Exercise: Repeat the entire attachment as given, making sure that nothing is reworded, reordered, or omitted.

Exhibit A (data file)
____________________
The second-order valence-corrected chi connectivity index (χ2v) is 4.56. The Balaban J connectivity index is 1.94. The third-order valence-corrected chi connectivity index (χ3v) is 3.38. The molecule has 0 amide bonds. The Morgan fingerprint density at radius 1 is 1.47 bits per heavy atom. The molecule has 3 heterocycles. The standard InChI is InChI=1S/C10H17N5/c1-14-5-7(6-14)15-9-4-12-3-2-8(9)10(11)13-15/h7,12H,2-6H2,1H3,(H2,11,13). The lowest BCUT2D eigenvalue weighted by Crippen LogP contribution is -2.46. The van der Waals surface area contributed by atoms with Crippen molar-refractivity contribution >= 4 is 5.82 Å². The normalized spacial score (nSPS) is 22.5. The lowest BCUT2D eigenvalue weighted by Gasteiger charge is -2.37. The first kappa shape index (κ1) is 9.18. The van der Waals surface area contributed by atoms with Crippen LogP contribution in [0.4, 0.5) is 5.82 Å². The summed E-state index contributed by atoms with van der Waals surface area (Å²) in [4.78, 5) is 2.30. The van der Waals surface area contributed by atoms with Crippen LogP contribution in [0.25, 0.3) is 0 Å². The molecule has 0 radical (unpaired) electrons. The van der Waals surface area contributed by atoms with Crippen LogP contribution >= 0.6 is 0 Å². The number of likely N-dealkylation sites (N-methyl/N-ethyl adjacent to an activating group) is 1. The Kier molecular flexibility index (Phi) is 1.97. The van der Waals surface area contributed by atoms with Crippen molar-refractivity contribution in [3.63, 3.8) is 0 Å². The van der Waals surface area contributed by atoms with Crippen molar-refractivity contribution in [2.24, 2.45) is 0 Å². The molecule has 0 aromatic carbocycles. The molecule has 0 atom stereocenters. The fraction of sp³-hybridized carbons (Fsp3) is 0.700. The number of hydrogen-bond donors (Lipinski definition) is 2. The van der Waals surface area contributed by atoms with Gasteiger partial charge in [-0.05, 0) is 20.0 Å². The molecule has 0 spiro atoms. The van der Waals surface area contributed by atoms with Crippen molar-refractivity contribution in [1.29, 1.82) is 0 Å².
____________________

The second-order valence-corrected chi connectivity index (χ2v) is 4.56. The Balaban J connectivity index is 1.94. The third-order valence-corrected chi connectivity index (χ3v) is 3.38. The molecule has 0 amide bonds. The Morgan fingerprint density at radius 1 is 1.47 bits per heavy atom. The molecule has 3 heterocycles. The standard InChI is InChI=1S/C10H17N5/c1-14-5-7(6-14)15-9-4-12-3-2-8(9)10(11)13-15/h7,12H,2-6H2,1H3,(H2,11,13). The lowest BCUT2D eigenvalue weighted by Crippen LogP contribution is -2.46. The van der Waals surface area contributed by atoms with Crippen molar-refractivity contribution >= 4 is 5.82 Å². The normalized spacial score (nSPS) is 22.5. The lowest BCUT2D eigenvalue weighted by Gasteiger charge is -2.37. The first kappa shape index (κ1) is 9.18. The van der Waals surface area contributed by atoms with Crippen LogP contribution in [0.4, 0.5) is 5.82 Å². The summed E-state index contributed by atoms with van der Waals surface area (Å²) in [4.78, 5) is 2.30. The van der Waals surface area contributed by atoms with Crippen LogP contribution in [0.25, 0.3) is 0 Å². The molecule has 0 radical (unpaired) electrons. The van der Waals surface area contributed by atoms with Crippen LogP contribution >= 0.6 is 0 Å². The number of likely N-dealkylation sites (N-methyl/N-ethyl adjacent to an activating group) is 1. The Kier molecular flexibility index (Phi) is 1.97. The van der Waals surface area contributed by atoms with Crippen molar-refractivity contribution in [3.63, 3.8) is 0 Å². The van der Waals surface area contributed by atoms with Crippen molar-refractivity contribution in [2.24, 2.45) is 0 Å². The molecule has 0 aromatic carbocycles. The molecule has 0 atom stereocenters. The fraction of sp³-hybridized carbons (Fsp3) is 0.700. The number of hydrogen-bond donors (Lipinski definition) is 2. The van der Waals surface area contributed by atoms with Gasteiger partial charge in [-0.05, 0) is 20.0 Å². The molecule has 0 spiro atoms. The van der Waals surface area contributed by atoms with Crippen molar-refractivity contribution in [1.29, 1.82) is 0 Å².